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Moving En Masse: The History Of NYC’s May Day


Moving is stressful, there is no denying it. Now, imagine doing it alongside thousands of other New Yorkers. While the 1st of each month still sees an influx of moving vans and sidewalk cast-offs, until around the second World War, most housing contracts, unless otherwise specified, ended on the 1st of May, prompting a mass “musical chairs” of sort, as the bulk of Manhattan moved into new rentals.

This custom of moving on the 1st of May, dating back to colonial times has historically been attributed to the the anniversary of the Dutch setting out to Manhattan for the first time centuries ago, but it became a part of New York State legislation in the early 19th century. Typically, on February 1, tenants were told what the new rent would be and were given three months to begin looking for a new home to move into or accept the raised rental price.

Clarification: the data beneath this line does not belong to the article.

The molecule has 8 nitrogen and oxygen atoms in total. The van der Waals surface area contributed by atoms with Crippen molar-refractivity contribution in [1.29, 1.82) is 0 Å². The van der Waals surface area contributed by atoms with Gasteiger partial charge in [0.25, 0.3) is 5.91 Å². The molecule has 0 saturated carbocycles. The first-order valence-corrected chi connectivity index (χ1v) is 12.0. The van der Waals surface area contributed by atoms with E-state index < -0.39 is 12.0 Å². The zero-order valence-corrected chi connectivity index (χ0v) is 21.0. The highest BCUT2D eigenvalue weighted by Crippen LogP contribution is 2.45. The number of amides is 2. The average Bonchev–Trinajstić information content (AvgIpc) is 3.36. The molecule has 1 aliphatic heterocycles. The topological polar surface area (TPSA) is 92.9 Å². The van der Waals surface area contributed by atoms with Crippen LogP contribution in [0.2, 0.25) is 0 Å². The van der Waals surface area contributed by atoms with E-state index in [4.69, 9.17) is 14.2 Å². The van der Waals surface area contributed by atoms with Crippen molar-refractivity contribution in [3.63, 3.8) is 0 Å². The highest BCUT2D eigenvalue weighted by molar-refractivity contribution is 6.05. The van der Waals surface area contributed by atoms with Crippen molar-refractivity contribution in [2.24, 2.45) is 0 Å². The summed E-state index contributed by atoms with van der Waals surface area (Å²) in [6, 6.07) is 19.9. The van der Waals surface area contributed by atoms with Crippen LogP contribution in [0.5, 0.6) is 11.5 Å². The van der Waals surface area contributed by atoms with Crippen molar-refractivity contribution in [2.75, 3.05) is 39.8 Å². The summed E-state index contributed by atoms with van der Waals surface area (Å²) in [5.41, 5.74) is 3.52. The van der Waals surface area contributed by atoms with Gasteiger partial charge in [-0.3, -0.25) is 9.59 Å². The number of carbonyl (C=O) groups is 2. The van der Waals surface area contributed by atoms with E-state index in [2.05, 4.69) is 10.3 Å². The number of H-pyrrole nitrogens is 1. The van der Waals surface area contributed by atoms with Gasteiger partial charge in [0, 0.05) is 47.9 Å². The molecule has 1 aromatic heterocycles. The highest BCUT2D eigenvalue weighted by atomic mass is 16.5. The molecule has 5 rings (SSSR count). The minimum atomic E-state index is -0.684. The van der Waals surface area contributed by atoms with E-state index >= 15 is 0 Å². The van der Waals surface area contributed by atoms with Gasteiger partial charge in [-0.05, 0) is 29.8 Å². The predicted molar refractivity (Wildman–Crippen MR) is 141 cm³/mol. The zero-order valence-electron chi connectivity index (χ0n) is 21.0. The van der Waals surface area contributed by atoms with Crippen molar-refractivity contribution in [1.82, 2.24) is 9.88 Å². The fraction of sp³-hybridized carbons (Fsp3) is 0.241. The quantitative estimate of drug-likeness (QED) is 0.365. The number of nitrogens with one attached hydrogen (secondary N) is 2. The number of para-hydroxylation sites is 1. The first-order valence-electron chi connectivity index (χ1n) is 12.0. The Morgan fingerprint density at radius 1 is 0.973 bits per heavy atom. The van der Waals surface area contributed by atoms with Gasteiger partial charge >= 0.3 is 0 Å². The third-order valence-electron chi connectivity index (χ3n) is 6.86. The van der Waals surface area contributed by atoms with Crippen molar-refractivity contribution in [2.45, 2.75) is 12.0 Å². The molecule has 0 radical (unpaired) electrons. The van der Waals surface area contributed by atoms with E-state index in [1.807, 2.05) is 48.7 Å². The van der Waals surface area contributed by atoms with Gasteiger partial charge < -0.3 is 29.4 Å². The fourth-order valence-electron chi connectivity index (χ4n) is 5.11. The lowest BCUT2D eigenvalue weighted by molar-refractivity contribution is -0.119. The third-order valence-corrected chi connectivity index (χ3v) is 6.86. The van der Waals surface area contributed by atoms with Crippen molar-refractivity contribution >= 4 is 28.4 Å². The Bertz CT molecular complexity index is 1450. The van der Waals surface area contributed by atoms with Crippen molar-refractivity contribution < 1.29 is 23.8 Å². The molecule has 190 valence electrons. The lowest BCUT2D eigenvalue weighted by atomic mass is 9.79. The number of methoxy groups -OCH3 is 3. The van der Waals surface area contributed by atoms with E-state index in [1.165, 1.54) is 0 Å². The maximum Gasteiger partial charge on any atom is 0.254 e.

Chaos reigned so great on May 1, that by the late 1700’s moving carts were so in demand, that cart drivers came from Long Island and New Jersey to take advantage of the extra business, often charging more than a week’s worth of salary to desperate movers.

The legendary Davy Crockett, upon visiting the city as an honored guest in 1834, made the following observation:

“By the time we returned down Broadway, it seemed to me that the city was flying before some awful calamity. ‘Why,’ said I, ‘Colonel, what under heaven is the matter? Everyone appears to be pitching out their furniture, and packing it off.’ He laughed, and said this was the general ‘moving day.’ Such a sight nobody ever saw unless it was in this same city. It seemed a kind of frolic, as if they were changing houses just for fun. Every street was crowded with carts, drays, and people. So the world goes. It would take a good deal to get me out of my log-house; but here, I understand, many persons ‘move’ every year.”

Eventually, stricter regulations were put in place regarding rent control and people did not move as frequently and the tradition of Moving Day slowly died out. So the next time you find yourself groaning over the hassle of moving, consider this– at least you are doing it alone and not amongst the rest of the city.

Happy Moving Day!